In part one of this article, I mentioned that blade steels are clearly divided into two categories consisting of non-stainless, high-carbon, tool steels and stainless steels.
I also mentioned that for knives regularly subject to impact such as camp knives, survival knives, military knives and machetes, you need to choose a tough steel rather than a hard steel. For high quality hunting knives, you need to choose a hard steel rather than a tough steel.
But, which blade steel do you choose for your particular purpose?
Well, if toughness, keenness of edge, and/or ease of resharpening are of paramount importance to you, then choose a knife made from a high carbon tool steel such as 1095, 5160, O1, or A2. The high carbon blade steels tend to be softer but has a finer grain structure with better edge performance and toughness than stainless steels.
On the other hand, if edge holding ability and corrosion resistance are most important to you, then choose a stainless blade steel such as CPM S30V, VG-10, 154CM, ATS34, or 440C.
Keep in mind stainless steels tend to have poorer edge performance and be less tough than high carbon steels.
Furthermore, for large, high-impact, knives such as Parangs, Eneps, and Kukris, a non-stainless steel such as 1055 or 65Mn is best. But for military or survival knives, one of the harder, high-carbon, tool steels such as 1095 mentioned above is best.
If you’re looking for superior edge holding ability and corrosion resistance, choose a premium stainless blade steel such S30V or VG-10. For slightly lower performance choose D2, 154CM, or ATS34 and, for large stainless steel knives such as Bowies, choose 440C.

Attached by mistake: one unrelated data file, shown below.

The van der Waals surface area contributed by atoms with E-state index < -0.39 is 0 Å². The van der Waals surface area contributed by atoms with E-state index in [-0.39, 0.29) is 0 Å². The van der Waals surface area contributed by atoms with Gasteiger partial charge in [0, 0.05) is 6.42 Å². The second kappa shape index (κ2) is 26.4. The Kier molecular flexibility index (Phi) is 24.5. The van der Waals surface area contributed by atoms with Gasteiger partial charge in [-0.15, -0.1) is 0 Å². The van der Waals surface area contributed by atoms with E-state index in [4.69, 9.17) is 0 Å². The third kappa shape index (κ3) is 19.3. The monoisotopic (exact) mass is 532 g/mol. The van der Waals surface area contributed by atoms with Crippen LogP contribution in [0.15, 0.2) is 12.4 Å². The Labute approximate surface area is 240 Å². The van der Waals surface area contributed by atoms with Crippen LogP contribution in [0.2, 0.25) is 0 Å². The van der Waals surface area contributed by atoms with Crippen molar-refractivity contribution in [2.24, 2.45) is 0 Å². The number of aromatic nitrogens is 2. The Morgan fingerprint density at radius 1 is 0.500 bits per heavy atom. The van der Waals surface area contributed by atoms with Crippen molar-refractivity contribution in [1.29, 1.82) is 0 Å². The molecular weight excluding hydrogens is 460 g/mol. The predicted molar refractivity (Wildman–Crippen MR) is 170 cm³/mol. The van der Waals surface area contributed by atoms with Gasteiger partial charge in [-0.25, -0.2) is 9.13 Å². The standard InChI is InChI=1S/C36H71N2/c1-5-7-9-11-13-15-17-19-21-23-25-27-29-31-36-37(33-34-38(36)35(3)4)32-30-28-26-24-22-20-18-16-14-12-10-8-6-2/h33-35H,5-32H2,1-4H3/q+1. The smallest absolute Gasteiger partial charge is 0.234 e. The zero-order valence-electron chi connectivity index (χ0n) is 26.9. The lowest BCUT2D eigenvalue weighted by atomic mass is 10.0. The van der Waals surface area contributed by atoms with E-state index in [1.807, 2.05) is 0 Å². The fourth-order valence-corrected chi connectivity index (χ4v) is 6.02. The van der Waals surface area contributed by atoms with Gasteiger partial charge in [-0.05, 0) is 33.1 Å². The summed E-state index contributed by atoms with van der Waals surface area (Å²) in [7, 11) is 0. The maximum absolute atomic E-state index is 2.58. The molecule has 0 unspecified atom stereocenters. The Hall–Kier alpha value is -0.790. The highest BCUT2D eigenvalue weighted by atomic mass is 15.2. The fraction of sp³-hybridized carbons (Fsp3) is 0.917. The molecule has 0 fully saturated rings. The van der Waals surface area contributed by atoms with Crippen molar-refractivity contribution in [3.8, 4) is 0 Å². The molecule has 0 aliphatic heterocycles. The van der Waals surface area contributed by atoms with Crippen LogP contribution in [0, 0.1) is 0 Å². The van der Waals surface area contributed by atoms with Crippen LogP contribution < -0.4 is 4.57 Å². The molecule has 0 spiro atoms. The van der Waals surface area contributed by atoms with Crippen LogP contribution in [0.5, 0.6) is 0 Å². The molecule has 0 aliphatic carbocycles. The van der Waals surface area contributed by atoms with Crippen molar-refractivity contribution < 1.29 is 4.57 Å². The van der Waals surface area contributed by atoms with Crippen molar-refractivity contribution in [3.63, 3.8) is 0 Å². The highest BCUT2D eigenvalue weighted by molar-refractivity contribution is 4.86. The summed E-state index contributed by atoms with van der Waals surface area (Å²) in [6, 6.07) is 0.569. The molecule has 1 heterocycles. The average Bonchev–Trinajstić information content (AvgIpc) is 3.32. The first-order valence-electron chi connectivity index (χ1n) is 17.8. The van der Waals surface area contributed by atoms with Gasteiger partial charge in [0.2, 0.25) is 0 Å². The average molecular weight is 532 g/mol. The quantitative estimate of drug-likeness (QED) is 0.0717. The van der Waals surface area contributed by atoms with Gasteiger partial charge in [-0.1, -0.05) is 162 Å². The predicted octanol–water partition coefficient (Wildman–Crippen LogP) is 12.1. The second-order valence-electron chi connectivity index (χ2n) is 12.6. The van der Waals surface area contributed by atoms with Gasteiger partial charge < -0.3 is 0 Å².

Another factor that you’ll want to consider when choosing a blade steel is the Rockwell Hardness (Rc) of the finished blade. Hardness and toughness in a knife blade are inversely proportional.
Therefore, although the perfect blade steel would be one that is both hard and tough, no one has yet managed to formulate such an alloy. Softer blade steels (Rc 52-54) are tougher than hard blade steels (Rc 58-62) but they do not hold an edge as well.
Hard blade steels hold an edge better but are more prone to chip or break because they are more brittle.
Last, you will want to note the elemental composition of each blade steel. For instance, Carbon converts iron into steel and makes it harder whereas, Chromium increases the wear and corrosion resistance.
Molybdenum increases hardness, abrasion resistance, and corrosion resistance and Manganese is an inexpensive means of refining the grain structure, which increases toughness and hardness. Tungsten and Vanadium are better, but more expensive, ways of achieving the same goal.
So, when choosing a blade steel, it is very important that you first identify your needs and then chose an appropriate blade steel accordingly in order to obtain the best performance for your particular purpose.
Please feel free to post your suggestions and comments about this article below.